Estate planning allows you to make the payouts of your estate according to your personal specs and wishes. When properly done, your planning ensures
- transfer of the your assets to the correct heirs
- preserves assets during your lifetime
- Lessens the admin confusion which often happens at death
- reduces your estate taxes and legal costs after your death
Estate Planning Basics
The main options to think about are RE ownership, trusts, gifts, spousal transfers and charitable gifts. First, the data gathering process include
- general info
- need for decent legal counsel
- tax concerns involving fed estate taxes, state taxes, life estates and rother interests.
Finally, handling the probate process and estate sales are also dealt with.
Basic Estate Planning Docs
A will is a formal legal doc informing heirs in handling of the deceased’s estate. Guardianship for children refers to the taking care of a child’s care and upbringing if the parents die while the child is a minor. Plans are made for iillness with powers of attorney and living trusts. Letters of instruction are informal letters which give heirs info about more personal matters such as explanation of assets, location of important docs and other info.
The rights of ownership are not firm, vary widely by state, are limited by health codes or zoning laws and imply certain costs. Forms of ownership include sole ownership, joint ownership, tenancy in common and community property. Picking the correct asset ownership type is often the key part of sound estate planning given the features, pluses and drawbacks of each type.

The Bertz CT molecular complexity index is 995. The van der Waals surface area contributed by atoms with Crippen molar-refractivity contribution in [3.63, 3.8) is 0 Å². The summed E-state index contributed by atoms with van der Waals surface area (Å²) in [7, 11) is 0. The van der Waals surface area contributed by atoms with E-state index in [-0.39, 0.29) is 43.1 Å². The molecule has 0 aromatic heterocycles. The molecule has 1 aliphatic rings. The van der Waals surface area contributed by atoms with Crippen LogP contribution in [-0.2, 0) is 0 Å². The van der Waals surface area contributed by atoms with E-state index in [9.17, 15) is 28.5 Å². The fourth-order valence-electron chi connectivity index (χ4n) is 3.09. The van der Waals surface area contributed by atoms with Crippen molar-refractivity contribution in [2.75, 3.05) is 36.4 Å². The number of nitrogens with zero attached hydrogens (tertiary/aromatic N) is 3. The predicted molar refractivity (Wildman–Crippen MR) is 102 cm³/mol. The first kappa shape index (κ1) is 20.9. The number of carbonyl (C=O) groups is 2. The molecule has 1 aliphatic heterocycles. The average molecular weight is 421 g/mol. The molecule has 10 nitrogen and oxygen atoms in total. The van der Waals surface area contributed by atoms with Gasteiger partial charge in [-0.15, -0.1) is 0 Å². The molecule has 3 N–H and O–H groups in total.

Trust are a special form of ownership which transfers ownership to a third party, the trust, while letting the real owners to retain control by naming themselves or a bank as trustees. They can help you avoid the costs of owning assets outright. Concerns are revocable versus irrevocable trusts, testamentary versus living trusts and choosing trustees.
Giving Money Away
You may want to do a program of giving which can provide income tax and estate tax savings. Gifts arranged for in a will allow you to make a current commitment to help a chosen cause but hold off your actual payout until after death. Other trusts provide an way for giving to a worthwhile cause while making tax savings. Private foundations give you a way to structure your giving, ensuring your kindness will be felt after you die.
Other Formal Concerns
Although a clear and well-defined body of exists for married couples, cohabiting couple law is slow to hit the main stream. Financially independent clients who plan to marry should consider premarital and post marital agreements. The IRS is particularly unfriendly to US citizens marrying foreign ones and clients in this situation should make provisions ahead. Life insurance can fund an estate and provide liquidity to cover the expenses of an already existing estate.
Planning your funeral in advance is perhaps one of the most considerate non-financial acts a you can carry out on behalf of your survivors. Choosing a funeral home,and specifying requested services helps steer clear of overcharging. A letter of instructions, not placed in your safe deposit box can locate your will, describe previously arranged funeral services, clarify organ donor requests, request a specific type of ceremony and specify preferred death notices.
For other Financial Planning topics, visit our Financial Planning page